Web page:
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How to Create a School Culture That Teachers Won’t Want to Leave

At this Texas middle school, staff have turned down job offers that would boost their salary or significantly cut their commute time.

Building a school culture that staff members don’t want to leave is a long process that takes a real commitment from administrators, but the hard work pays off, according to one Texas principal who’s dedicated his career to doing just that.

At Colleyville Middle School, staff have been known to turn down job offers that would have bumped up their salaries by as much as $10,000 or significantly cut their commute time.

What makes Colleyville so special?

During an EdWeek forum on Aug. 17, Principal David Arencibia said it’s all about balancing high expectations with truly valuing employees.

“I’ve been in a lot of places where it’s high standards—data, data data, state testing scores, accountability—and that’s where the focus only stays,” Arencibia said. “I’ve also been in other places where it’s all about the people—keep people happy, relational—and that’s great as well. However, once there was a little accountability … people didn’t like that. What we’ve done is we’ve been able to marry the two.”

During the event, Arencibia said school leaders should focus first on determining a set of “core values” to guide the school community, which could include things like ensuring all students achieve academically or a commitment to student and staff members’ physical and mental well-being.

Once the core values are established, hiring people who truly believe in and support them is critical, Arencibia said.

Once people are hired, supporting their professional development through relevant and engaging annual trainings that align with the school’s core values can go a long way, he said. Also key: celebrating their successes often and genuinely.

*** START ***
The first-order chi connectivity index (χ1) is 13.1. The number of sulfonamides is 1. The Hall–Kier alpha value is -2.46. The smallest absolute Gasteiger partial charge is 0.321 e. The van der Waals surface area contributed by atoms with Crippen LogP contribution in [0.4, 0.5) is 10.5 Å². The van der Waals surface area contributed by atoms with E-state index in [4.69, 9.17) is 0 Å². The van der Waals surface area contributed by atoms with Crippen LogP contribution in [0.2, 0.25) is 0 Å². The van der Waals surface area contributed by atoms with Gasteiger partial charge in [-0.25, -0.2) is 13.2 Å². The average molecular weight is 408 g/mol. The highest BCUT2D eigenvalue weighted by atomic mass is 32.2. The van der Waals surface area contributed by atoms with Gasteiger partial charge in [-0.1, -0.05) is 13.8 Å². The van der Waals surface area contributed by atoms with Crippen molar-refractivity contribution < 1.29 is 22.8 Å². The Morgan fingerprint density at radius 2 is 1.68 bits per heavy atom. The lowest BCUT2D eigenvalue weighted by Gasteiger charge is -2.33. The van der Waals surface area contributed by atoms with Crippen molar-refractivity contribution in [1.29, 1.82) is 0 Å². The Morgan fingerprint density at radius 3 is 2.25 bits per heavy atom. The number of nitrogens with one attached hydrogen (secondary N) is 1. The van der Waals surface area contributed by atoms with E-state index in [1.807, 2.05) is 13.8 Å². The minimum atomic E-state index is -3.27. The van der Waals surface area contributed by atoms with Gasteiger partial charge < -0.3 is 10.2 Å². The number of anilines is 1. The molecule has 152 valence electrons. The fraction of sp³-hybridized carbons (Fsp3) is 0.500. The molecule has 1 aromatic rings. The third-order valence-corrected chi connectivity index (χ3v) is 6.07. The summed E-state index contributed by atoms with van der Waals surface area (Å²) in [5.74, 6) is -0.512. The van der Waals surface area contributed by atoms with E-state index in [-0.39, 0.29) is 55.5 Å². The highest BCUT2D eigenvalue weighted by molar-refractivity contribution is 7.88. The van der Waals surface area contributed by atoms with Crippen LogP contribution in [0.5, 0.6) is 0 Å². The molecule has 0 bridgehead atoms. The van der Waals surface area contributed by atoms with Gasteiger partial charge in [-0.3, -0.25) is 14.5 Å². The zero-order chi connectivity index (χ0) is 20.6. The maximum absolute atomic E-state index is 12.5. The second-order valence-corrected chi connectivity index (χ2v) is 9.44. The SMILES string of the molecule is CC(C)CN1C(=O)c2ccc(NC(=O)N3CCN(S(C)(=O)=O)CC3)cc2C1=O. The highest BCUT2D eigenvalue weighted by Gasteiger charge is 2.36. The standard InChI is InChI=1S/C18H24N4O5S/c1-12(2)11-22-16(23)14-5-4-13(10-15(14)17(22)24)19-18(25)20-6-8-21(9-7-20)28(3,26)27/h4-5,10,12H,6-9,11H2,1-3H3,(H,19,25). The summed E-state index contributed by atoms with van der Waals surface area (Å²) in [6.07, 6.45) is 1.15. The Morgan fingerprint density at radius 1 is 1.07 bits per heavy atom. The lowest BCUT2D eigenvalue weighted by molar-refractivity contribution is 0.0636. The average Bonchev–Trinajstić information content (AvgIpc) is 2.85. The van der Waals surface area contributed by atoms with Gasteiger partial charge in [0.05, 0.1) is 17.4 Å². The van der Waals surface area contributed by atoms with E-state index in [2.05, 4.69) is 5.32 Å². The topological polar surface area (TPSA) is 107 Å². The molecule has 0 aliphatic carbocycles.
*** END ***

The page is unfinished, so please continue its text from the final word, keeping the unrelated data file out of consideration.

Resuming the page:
“It doesn’t matter how small the success is or how big it is, we are constantly lifting our teachers up and lifting our students up to say, ‘Hey, you see, you can do it, you can be successful,’ ” Arencibia said. “What that does is it just breeds more success, more positivity.”

It takes time to infuse a positive culture into a school, Arencibia said. Some people may not be a good fit, and there will be some turnover, as there is at any job. But because of his work at Colleyville, the 615-student school in the Dallas-Fort Worth area only had five teachers out of about 65 leave at the end of the 2022-23 school year, Arencibia said. Before Arencibia took over at Colleyville, the school routinely had to fill more than a dozen vacant positions each year, he said.

The full recording of Arencibia’s session during the EdWeek event is above.

This Article, How to Create a School Culture That Teachers Won't Want to Leave was written by Maryland Education on   on EW - Recruitment & Retention

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